Perl: Your visual blueprint for building Perl scripts
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Spotlight Customer ReviewsAverage Customer Rating: 4
Customer Rating: 5
Summary: To The Point
Comment: This is an excellent book if you want a straight forward, no nonsense guide to building Perl scripts. The book does not go into very much theory behind Perl. It does exactly as the cover describes, it gives you a "Visual (step by step) Blueprint" for building problem solving scripts. I liked this book because it was broken down very well into modules that get right to the point and show you what you need to know to solve the problem quickly and efficiently. However, these are basic scripts. To learn the theory behind Perl I would reccomend Learning Perl by Randal L. Schwartz.
Customer Rating: 5
Summary: Excellent Resource
Comment: I think that this is an excellent book for someone who already programs in Perl, but is looking to anchor and increase his/her knowledge via a different learning approach.
I found the format of this book to be very intuitive. I think that the book can be highly useful for many intermediate-level Perl programmers.
Before judging the book based on these reviews, make sure you get to browse it for 20 minutes to see if the book's content and instruction approach fit your needs.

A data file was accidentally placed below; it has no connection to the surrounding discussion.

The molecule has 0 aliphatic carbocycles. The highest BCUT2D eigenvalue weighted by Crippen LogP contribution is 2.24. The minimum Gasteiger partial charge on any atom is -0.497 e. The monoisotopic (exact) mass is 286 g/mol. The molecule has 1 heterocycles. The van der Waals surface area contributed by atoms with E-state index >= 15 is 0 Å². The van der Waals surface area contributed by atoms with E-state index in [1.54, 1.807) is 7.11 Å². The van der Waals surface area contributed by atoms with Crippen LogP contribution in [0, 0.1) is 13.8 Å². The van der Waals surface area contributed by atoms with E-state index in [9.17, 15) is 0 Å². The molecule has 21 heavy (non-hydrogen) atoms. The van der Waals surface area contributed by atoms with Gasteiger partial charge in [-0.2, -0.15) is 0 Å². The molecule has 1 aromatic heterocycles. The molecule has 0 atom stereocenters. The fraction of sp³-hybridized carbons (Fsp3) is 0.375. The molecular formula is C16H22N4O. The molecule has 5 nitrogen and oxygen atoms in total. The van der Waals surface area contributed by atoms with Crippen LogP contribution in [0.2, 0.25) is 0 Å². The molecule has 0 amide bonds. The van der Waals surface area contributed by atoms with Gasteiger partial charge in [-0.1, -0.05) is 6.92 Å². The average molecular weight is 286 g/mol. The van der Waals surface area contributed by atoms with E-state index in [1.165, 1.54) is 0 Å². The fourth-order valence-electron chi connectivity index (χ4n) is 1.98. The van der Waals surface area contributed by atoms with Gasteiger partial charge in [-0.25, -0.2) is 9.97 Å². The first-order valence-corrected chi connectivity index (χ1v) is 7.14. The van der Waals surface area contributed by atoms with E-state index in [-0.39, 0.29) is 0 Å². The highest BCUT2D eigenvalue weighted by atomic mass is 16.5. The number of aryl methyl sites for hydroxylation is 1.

Customer Rating: 4
Summary: Ok Book
Comment: While Perl is an important language for web programmers, I feel that it should be learned in whole and not in a small reference. The "Visual Blueprint" series has its purpose, however "Perl: Your visual blueprint for building Perl scripts" does not explain many important advanced tasks that Perl programmers often get into.
I enjoy the aesthetic quality of the Maran Graphics' books, and have nothing against this book. However, serious programmers who want to learn much more of Perl and CGI should take a look at Perl How to Program by the Deitels. It is much more effective in teaching Perl theory as well as giving you a lot examples that are complex enough to use multiple ideas. The Complete Perl Training Coarse (also from the Deitels) is very effective as well.
I am still a child, but I have explored many server-side programming technologies (Java Servlets, Applets, JSP, CGI, and Perl) and feel that I am expierenced enough to review this book.